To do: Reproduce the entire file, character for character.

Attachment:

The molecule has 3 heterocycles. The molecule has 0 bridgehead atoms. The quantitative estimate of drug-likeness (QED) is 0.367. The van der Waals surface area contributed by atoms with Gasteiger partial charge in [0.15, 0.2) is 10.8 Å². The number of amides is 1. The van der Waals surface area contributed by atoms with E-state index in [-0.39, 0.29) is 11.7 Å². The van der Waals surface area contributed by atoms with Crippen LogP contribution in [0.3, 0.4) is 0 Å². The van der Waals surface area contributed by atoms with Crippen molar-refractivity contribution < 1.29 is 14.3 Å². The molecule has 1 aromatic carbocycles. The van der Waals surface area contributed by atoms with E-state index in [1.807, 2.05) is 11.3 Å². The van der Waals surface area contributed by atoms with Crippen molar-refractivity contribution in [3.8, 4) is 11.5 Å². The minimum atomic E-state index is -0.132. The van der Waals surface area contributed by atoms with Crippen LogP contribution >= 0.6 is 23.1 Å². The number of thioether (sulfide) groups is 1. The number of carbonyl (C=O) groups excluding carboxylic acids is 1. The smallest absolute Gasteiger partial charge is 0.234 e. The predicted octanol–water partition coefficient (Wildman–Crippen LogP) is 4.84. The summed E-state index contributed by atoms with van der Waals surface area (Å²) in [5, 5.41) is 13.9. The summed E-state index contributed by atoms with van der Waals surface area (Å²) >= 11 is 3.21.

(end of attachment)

The molecule has 3 heterocycles. The molecule has 0 bridgehead atoms. The quantitative estimate of drug-likeness (QED) is 0.367. The van der Waals surface area contributed by atoms with Gasteiger partial charge in [0.15, 0.2) is 10.8 Å². The number of amides is 1. The van der Waals surface area contributed by atoms with E-state index in [-0.39, 0.29) is 11.7 Å². The van der Waals surface area contributed by atoms with Crippen LogP contribution in [0.3, 0.4) is 0 Å². The van der Waals surface area contributed by atoms with Crippen molar-refractivity contribution < 1.29 is 14.3 Å². The molecule has 1 aromatic carbocycles. The van der Waals surface area contributed by atoms with E-state index in [1.807, 2.05) is 11.3 Å². The van der Waals surface area contributed by atoms with Crippen molar-refractivity contribution in [3.8, 4) is 11.5 Å². The minimum atomic E-state index is -0.132. The van der Waals surface area contributed by atoms with Crippen LogP contribution >= 0.6 is 23.1 Å². The number of thioether (sulfide) groups is 1. The number of carbonyl (C=O) groups excluding carboxylic acids is 1. The smallest absolute Gasteiger partial charge is 0.234 e. The predicted octanol–water partition coefficient (Wildman–Crippen LogP) is 4.84. The summed E-state index contributed by atoms with van der Waals surface area (Å²) in [5, 5.41) is 13.9. The summed E-state index contributed by atoms with van der Waals surface area (Å²) >= 11 is 3.21.